Ohio University Establishes Center for Electrochemical Engineering Research

There are changes happening in the labs of Ohio University's Russ College of Engineering and Technology. The college recently established the Center for Electrochemical Engineering Research (CEER) and renamed the Center for Intelligent, Distributed and Dependable Systems.

Currently funded by grants from the Ohio Department of Development and the U.S. Department of Defense, CEER includes a state-of-the-art analytical laboratory facility to advance electrochemical research. The facility has already developed technology that converts ammonia from human waste water into hydrogen fuel. The lab will enable researchers to perform in-situ electrochemistry combined with modeling and simulations to further electrochemical projects.

"CEER is poised to continue the leadership of Ohio University on the development of advanced electrochemical technologies," said Gerri Botte, CEER director. "This is a unique center in the state and perhaps the world that will guide the development of new technologies from the fundamental stage until the demonstration phase."

CEER's goals focus on research concerning environmentally friendly power generation and electrochemical remediation of environmental pollutants. The center has received two federal appropriations to support work done with the U.S. Army Engineer Research & Development Center-Construction Engineering Research Laboratory (ERDC-CERL).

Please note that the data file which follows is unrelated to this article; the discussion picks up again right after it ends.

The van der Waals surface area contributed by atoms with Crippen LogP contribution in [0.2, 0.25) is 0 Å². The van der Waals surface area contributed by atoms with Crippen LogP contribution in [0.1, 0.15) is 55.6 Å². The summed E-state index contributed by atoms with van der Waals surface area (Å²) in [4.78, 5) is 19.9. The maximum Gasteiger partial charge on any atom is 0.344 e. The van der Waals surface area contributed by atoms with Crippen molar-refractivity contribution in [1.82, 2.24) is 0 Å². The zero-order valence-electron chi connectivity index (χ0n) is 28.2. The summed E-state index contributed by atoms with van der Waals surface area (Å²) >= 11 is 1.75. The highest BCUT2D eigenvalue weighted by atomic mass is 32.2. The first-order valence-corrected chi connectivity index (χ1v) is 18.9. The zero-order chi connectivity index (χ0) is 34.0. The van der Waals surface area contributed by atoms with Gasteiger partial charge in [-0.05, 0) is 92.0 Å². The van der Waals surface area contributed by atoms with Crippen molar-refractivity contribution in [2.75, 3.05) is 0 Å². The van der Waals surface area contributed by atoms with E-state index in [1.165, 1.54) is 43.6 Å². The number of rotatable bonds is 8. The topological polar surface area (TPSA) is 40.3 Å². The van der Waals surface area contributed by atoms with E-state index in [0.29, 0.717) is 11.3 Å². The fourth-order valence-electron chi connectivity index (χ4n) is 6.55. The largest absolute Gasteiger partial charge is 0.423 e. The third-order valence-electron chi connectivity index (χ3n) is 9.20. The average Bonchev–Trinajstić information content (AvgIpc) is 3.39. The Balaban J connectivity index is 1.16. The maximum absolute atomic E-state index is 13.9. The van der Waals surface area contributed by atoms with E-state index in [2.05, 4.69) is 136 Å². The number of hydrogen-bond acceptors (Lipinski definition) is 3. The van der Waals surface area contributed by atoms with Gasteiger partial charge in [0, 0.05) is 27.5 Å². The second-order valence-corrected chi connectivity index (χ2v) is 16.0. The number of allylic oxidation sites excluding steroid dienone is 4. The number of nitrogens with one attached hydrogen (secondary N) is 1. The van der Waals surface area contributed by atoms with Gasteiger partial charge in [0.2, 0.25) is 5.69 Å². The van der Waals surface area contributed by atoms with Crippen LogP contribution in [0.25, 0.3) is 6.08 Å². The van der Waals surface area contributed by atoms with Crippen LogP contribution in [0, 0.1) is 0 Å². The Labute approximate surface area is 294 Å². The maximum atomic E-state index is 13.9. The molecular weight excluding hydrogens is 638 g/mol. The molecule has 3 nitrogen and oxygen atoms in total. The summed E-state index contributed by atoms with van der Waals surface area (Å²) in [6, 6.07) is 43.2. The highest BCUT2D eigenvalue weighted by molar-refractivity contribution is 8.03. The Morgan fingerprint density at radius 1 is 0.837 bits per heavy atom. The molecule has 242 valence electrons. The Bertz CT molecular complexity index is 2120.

The project with ERDC-CERL, which aims to provide hydrogen for fuel cells, will create a safe and convenient power alternative to diesel generators. Using CEER-developed urea electrolysis technology, the process enables the direct conversion of urine to hydrogen.

The center will provide work and research opportunities for electrochemical engineering students and will support economic development through commercialization of electrochemical technologies.

Another Russ College lab is undergoing a change. The former Center for Intelligent, Distributed and Dependable Systems is now known as the Center for Scientific Computing and Immersive Technologies (CSCIT).

"The new name more accurately describes the research activities conducted within the center," said Lonnie Welch, CSCIT director and Stuckey Professor of Electrical Engineering and Computer Science.

CSCIT is known for its research in bioinformatics -- information technologies that inform the life sciences, such as compiling electronic databases for the human genome. The center also focuses on the use of supercomputers to advance scientific knowledge and solve engineering problems. In addition, CSCIT houses research on immersive technologies, such as virtual reality and streaming audio and video.

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